Recipes can quickly transport us to particular times and places. A glance at this vintage Jell-O recipe calls to mind the model 1960s US housewife and the gendered obligations of food and preparation.
Women’s relationship to recipes are taken up in a less widely-known context in British artist George Cruikshank’s nineteenth-century etching with watercolors. Titled, “A haggard old woman carelessly mixing a recipe for corns on the fire in her sordid bedroom,” the etching offers a caricatured yet politically relevant view of women and illness particular to his time and location. Cruikshank critiques women’s popular fashion (high heels) as responsible for their ailments while also disparaging women’s ability to self-treat. Cruikshank presents a “haggard old woman,” precariously holding a recipe, in this case not for food but rather as cure.
In this depiction, she is clearly unequipped to implement treatment (“carelessly mixing”). The chaos of his female-run space for medicine-making only justifies the superiority of the imagined efficient, male-run laboratory. The etching is punctuated with the presence of assorted animals (three dogs, two cats, and a parrot), hazardously organized medical ingredients, an open fire, and a looming and highly stylized portrait of Susanna and the elders, underscoring the already patent messaging around the vulnerability and vanity of women.1 The etching reflects longstanding historical anxieties around women’s relationships to medicine.2
In an undergraduate course at Bowdoin College about health and healing in early modern Iberia and its global kingdoms, my students and I dedicated a unit of our semester to studying recipes like the one Cruikshank lambasts above. Varied in form, from single folio manuscripts to lengthy collections authored across multiple generations, early modern recipe collections serve as repositories of both culinary and curative information, primarily made and used by women. Edith Snook has described early modern recipes as “the most culturally pervasive form of women’s writing engaged in Atlantic knowledge exchange.”3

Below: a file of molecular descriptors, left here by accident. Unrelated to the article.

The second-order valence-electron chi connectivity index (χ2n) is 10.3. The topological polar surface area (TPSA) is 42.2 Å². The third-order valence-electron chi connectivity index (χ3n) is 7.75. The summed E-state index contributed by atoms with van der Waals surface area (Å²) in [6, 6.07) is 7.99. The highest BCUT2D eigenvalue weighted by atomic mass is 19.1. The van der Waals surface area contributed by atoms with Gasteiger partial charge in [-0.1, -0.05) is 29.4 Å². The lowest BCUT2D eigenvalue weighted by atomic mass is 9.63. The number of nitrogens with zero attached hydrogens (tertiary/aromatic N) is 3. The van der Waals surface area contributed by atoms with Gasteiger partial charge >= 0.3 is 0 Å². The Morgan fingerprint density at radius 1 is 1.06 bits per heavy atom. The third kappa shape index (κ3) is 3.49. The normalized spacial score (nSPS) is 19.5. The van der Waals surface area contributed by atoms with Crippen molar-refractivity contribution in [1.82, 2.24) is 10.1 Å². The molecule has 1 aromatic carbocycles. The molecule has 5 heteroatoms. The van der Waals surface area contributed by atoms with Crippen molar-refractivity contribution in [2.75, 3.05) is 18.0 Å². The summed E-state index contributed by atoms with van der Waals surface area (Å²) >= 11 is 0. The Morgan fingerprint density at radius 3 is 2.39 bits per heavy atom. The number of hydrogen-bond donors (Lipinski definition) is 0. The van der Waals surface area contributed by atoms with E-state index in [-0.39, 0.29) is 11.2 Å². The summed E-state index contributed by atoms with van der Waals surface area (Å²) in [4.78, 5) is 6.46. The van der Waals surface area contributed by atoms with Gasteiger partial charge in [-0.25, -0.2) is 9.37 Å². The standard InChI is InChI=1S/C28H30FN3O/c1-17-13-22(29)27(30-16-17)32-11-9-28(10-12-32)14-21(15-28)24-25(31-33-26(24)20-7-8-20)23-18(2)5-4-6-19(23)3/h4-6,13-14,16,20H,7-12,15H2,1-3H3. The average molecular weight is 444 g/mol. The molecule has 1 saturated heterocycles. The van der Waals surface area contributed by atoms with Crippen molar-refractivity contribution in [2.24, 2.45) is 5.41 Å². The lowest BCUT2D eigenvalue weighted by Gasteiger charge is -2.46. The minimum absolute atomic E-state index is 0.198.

These collections unveil the circulation of and access to ingredients and the gendered domestic models of household medicine within the early modern Iberian-Atlantic context. Wendy Wall has described the recipe as a literary form that reveals the intersection between “techne (labor)” and “praxis (experience).”4 As opposed to academic medical texts that emerged from within more formalized educational institutions, domestic recipe books offer day-to-day insight into the household models of health and healing frequently administered by women. These collections also offer evidence of systems of experimentation via diverse preparation and methods of trial and error.
Throughout the semester, I guided students through readings and discussion considering questions such as access to ingredients, location of preparations, intended makers, and recipients.5 We considered how plants and animals from Spain were introduced into the Americas, while New World plants such as sassafras, and tobacco, alongside foods including chocolate and tomatoes, became part of European diets and medical treatments. We studied how bezoar stones from Andean camelids were harvested and circulated to produce drug antidotes across Europe.6 There was a lot of speculation about rose and violet waters and their potential to cure broken hearts. We even engaged in a bit of tasting: lentils and stews, even rabbit empanadas.
My students perused the college’s 1662 copy of a palm-sized edition of a popular English recipe book, The Queens Closet Opened: Incomparable Secrets in Physick, Chyrurgery, Preserving and Candying. Students commented on the materiality of the book, the contents of the recipes, and its connections with contemporary cabinets of curiosity. We also explored the gendering of medical practices and domestic responsibilities.7 Finally, we noticed several ingredients sourced from the Americas, including guaiacum and sarsaparilla. Like contemporary Spanish recipe books from the period, the collection included both culinary and medical recipes, challenging our contemporary notion of the recipe book as exclusive to food preparation.